Water quality in Bridlington is getting worse - this is what is being done
Thousands of pounds is being splashed out to try to find out what the water quality at Bridlington’s two main beaches is getting worse.
The Environment Agency says it has paid £15,000 to take more than 350 samples as it investigates what is causing the drop in standards.
Over the winter months, the levels at South Bay have gone from ‘good’ to ‘sufficient’, while Bridlington North deteriorated from ‘excellent’ to ‘good’ in 2017.
Dr Martin Christmas, environment manager at the Environment Agency in Yorkshire, said: “We will be carrying out further water quality investigations to try to identify potential sources of bacteria impacting the bathing water – this will also include Bridlington North.
“The aim is for this to be completed before the end of 2019.
“There are a number of complex factors to consider when the quality of bathing water is reduced and a huge amount of work is going on behind the scenes at Bridlington to understand those issues, and to allow us to identify what improvements need to be made.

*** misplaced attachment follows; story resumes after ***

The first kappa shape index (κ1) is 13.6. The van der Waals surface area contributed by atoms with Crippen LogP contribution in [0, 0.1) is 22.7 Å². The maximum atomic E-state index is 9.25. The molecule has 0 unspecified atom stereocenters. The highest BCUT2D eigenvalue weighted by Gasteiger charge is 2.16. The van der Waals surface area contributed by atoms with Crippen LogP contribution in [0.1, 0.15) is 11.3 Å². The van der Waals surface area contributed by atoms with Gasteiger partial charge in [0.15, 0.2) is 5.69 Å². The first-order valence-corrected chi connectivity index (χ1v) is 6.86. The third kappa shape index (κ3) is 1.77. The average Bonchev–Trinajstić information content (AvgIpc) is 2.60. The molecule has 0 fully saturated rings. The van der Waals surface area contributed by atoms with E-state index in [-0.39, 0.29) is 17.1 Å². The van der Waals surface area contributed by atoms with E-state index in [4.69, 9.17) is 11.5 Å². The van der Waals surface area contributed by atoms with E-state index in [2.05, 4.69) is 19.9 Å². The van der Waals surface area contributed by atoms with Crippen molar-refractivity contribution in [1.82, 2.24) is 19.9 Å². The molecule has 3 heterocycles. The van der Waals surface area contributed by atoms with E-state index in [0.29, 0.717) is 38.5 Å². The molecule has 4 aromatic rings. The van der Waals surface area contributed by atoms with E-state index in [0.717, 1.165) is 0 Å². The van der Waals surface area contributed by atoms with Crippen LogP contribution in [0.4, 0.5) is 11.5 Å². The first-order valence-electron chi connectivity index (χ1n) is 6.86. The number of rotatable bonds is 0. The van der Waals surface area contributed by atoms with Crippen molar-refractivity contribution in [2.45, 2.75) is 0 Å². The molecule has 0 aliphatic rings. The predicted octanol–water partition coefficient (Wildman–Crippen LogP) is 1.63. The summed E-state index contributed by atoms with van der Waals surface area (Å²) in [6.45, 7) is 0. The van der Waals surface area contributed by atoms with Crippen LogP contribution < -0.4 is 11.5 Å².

“Water sampling equipment has been installed in the Gypsey Race at St John’s Avenue in Bridlington. Further sampling equipment has been placed at the confluence of the Gypsey Race and the harbour.”
“The Environment Agency has met with the harbour commissioners to try to understand tidal currents within Bridlington Harbour and Bridlington Bay and how these could impact on bathing water quality.
“We have carried out a joint walkover of the Gypsey Race with East Riding of Yorkshire Council to identify possible sources of pollution.”
Bridlington will again be without a Blue Flag flying on the seafront this year, after Whitby was the only resort in Yorkshire to meet the high standards .
However, Bridlington North, Bridlington South, Wilsthorpe, Fraisthorpe, Danes Dyke, and Flamborough South Landing were all given Seaside Awards by Keep Britain Tidy and the Environment Agency says 17 of the Yorkshire’s 19 bathing waters were rated either ‘excellent’ or ‘good’ for the 2019 season.
Dr Christmas added: “Everyone has a part to play in protecting and improving our great bathing waters.
“If we continue to work together to reduce pollution, we can improve water quality and ensure our bathing waters and coastal communities continue to thrive.”